Readers write about how the US should respond to Pakistani terrorist attacks in India, whether a stimulus package for the US economy should include more spending, the unique voice of columnist Mel Maddocks, and the end of junk mail.
Regarding the Dec. 1 editorial, "Best way to react to India's '9/11'": I am surprised by your editorial asking for restraint from India in the wake of the terror attacks. I understand the American fear that military attempts by India to destroy terrorist camps in Pakistan would jeopardize US attempts to fight the Taliban along the Afghan border. However, I cannot understand asking a nation that has lost more than 7,000 citizens to terrorist attacks in the past four years to show "restraint." Pakistan has not only refrained from taking action against terrorists operating against India from its soil, but also actively supported these terrorist groups. America can be a true leader in the war on terror by joining India's efforts to uproot the terrorist infrastructure in Pakistan.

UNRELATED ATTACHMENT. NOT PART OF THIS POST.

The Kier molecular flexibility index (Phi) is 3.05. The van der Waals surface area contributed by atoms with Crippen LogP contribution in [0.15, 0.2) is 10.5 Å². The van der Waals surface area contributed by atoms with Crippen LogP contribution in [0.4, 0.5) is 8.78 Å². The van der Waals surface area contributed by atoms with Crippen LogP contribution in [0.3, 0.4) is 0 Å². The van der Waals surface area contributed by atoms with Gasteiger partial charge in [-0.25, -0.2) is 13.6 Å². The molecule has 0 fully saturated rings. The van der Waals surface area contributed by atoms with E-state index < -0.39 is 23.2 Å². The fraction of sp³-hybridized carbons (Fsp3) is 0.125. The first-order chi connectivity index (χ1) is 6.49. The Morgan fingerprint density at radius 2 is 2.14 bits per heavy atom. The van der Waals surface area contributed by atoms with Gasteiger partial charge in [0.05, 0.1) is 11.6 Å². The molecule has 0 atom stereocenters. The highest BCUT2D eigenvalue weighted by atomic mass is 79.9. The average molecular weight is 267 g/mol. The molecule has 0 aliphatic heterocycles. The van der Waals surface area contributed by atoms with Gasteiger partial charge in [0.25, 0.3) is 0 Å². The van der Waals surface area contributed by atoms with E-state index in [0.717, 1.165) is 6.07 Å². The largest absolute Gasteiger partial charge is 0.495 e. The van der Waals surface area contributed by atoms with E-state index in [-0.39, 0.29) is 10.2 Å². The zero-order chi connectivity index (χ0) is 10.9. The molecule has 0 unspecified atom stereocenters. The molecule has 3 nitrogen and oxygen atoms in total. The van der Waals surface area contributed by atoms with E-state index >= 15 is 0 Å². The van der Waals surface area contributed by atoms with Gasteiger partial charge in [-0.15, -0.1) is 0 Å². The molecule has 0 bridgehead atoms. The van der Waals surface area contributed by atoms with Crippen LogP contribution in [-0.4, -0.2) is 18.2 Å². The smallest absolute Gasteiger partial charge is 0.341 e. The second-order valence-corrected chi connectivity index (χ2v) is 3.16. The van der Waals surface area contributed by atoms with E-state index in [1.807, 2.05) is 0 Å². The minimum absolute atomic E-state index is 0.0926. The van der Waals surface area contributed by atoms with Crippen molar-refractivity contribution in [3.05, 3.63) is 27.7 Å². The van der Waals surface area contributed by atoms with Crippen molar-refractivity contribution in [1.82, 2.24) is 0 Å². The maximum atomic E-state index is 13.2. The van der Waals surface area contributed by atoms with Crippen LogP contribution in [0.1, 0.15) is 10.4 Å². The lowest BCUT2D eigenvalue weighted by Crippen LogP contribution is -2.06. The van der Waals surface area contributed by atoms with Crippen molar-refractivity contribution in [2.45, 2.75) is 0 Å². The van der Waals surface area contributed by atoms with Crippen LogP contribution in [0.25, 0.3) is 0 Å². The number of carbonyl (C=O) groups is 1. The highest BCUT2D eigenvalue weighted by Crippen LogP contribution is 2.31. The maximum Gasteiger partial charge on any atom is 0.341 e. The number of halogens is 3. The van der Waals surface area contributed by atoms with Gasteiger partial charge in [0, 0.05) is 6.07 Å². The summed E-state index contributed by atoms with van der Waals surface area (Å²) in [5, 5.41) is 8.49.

Obama stimulus can't raise US deficit
In regard to the Nov. 26 article, "In switch, Obama emphasizes belt-tightening": President-elect Obama's current plans to contain spending while simultaneously spending on a stimulus package concern me. Doing so will push the federal deficit to new heights.
Mr. Obama's economic advisers argue that a stimulus plan will increase the deficit simply because it must be increased in a bad economic climate. They argue that failing to act will push America into a depression because government intervention is needed to promote economic stability and job creation, a lesson learned from the Great Depression. But this is 2008, and the Depression-era government did not face a budget that spends almost as much on debt repayments as it does on the Defense Department.